About PeterJSmallwood

I'm 26 years old, and hail from Yorkshire, England. I'm cycling to South Africa.

The Next Adventure: We Bike Africa!

It’s been almost two and a half years since I returned home after having cycled to India, and now it’s time for another adventure!

This time, I’m riding from England to South Africa, and I’ve persuaded my girlfriend to join me!

Read more at www.webikeafrica.wordpress.com


Article: Leven Life, March 2013

The final leg: India

The final leg: India

I wrote the following article for the Leven village magazine, Leven Life, which was recently published in the March edition of the notable journal (with a possible circulation of over 2000!), about the end of my journey and life since my return to England:

It seems like a lifetime ago, now, that I first climbed onto my bicycle on that warm and sunny Sunday in July, destined for many months of riding. When I crossed the heavily guarded border between Pakistan and India in late November, the sun was still shining, but I was not quite the same person I had been. My face had become darker and thinner, weather-beaten, and my hair had been bleached an almost peroxide blonde in the fierce sun. My body, I rather thought, had been transformed into a single, cycling muscle, with ridiculous tan-lines on my arms and legs where my clothes started and finished. More than this, though, my very outlook had changed. When I reached India I had already spent several months alone on the road, facing both physical and mental challenges on a daily basis. I had laughed in the face of danger, and dropped ice cubes down the vest of adversity, and I had come out of the other side singing and dancing with triumph. Dancing in a metaphorical sense, you understand.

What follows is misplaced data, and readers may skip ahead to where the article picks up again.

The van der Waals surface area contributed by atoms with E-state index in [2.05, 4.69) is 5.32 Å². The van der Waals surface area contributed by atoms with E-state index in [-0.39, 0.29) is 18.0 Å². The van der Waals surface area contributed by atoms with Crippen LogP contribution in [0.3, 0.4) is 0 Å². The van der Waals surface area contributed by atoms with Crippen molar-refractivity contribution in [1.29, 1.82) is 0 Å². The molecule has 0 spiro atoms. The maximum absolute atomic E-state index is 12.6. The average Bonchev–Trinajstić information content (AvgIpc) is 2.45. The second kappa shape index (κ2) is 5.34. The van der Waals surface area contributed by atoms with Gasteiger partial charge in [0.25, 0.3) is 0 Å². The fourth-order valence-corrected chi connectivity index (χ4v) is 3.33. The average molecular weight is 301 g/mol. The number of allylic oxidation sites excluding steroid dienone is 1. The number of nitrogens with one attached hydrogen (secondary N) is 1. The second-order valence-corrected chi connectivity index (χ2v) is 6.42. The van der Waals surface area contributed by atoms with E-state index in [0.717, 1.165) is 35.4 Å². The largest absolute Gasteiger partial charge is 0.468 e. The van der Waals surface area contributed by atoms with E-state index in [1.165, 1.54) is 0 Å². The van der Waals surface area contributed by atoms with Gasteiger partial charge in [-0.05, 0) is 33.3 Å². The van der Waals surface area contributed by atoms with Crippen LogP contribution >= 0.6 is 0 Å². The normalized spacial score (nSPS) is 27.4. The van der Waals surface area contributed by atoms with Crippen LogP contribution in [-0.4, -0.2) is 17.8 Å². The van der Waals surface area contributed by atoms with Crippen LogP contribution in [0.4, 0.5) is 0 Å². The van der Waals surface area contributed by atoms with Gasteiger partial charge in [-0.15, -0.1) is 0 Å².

As tempting as it was to merely dip my big toe into the cultural pool that is India, and call my journey to an end as soon as I crossed the border, before flying home for tea and medals, I still wanted to have experienced the sub-continent in all its resplendent glory, to explore its verdant valleys and bustling cities: one final hurrah before I returned to relative normality. So I quickly formed a plan to continue to ride across northern India, heading for Calcutta, on the east coast. There seemed something magical to me in the idea of the former colonial capital, the old jewel in the British colonial crown of an erstwhile era, being the jewel at the end of my trans-continental journey.

It is perhaps testament to my changed outlook that I did not consider a further thousand miles or so to be a particularly irksome exercise, having come so far already. But it proved not to be without incident. For almost a month, I found myself bouncing over badly maintained roads, and getting thoroughly lost. Every time a truck raced past me I would be covered in a cloud of dust, which subsequently attached itself to my damp brow. Coated in a film of filth, I was quite literally wearing the road on my face.